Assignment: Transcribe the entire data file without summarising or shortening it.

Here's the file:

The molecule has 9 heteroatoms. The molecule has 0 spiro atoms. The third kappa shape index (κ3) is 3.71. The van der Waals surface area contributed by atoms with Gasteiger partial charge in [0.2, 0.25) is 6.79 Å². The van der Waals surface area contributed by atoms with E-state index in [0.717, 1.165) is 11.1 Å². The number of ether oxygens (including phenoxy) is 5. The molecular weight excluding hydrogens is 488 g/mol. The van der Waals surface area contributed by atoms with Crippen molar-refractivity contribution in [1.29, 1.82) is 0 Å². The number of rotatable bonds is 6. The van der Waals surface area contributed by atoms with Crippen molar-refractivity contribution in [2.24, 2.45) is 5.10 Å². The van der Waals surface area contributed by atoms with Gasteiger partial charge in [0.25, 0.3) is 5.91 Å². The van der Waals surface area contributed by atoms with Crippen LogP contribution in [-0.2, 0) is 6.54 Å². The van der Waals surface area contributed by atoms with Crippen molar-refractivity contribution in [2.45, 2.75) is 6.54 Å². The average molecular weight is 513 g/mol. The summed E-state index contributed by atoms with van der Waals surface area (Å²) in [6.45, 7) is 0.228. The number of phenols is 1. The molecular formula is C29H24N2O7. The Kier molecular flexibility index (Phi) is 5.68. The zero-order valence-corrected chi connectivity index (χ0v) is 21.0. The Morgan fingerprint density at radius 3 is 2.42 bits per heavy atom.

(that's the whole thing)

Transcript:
The molecule has 9 heteroatoms. The molecule has 0 spiro atoms. The third kappa shape index (κ3) is 3.71. The van der Waals surface area contributed by atoms with Gasteiger partial charge in [0.2, 0.25) is 6.79 Å². The van der Waals surface area contributed by atoms with E-state index in [0.717, 1.165) is 11.1 Å². The number of ether oxygens (including phenoxy) is 5. The molecular weight excluding hydrogens is 488 g/mol. The van der Waals surface area contributed by atoms with Crippen molar-refractivity contribution in [1.29, 1.82) is 0 Å². The number of rotatable bonds is 6. The van der Waals surface area contributed by atoms with Crippen molar-refractivity contribution in [2.24, 2.45) is 5.10 Å². The van der Waals surface area contributed by atoms with Gasteiger partial charge in [0.25, 0.3) is 5.91 Å². The van der Waals surface area contributed by atoms with Crippen LogP contribution in [-0.2, 0) is 6.54 Å². The van der Waals surface area contributed by atoms with Crippen molar-refractivity contribution in [2.45, 2.75) is 6.54 Å². The average molecular weight is 513 g/mol. The summed E-state index contributed by atoms with van der Waals surface area (Å²) in [6.45, 7) is 0.228. The number of phenols is 1. The molecular formula is C29H24N2O7. The Kier molecular flexibility index (Phi) is 5.68. The zero-order valence-corrected chi connectivity index (χ0v) is 21.0. The Morgan fingerprint density at radius 3 is 2.42 bits per heavy atom.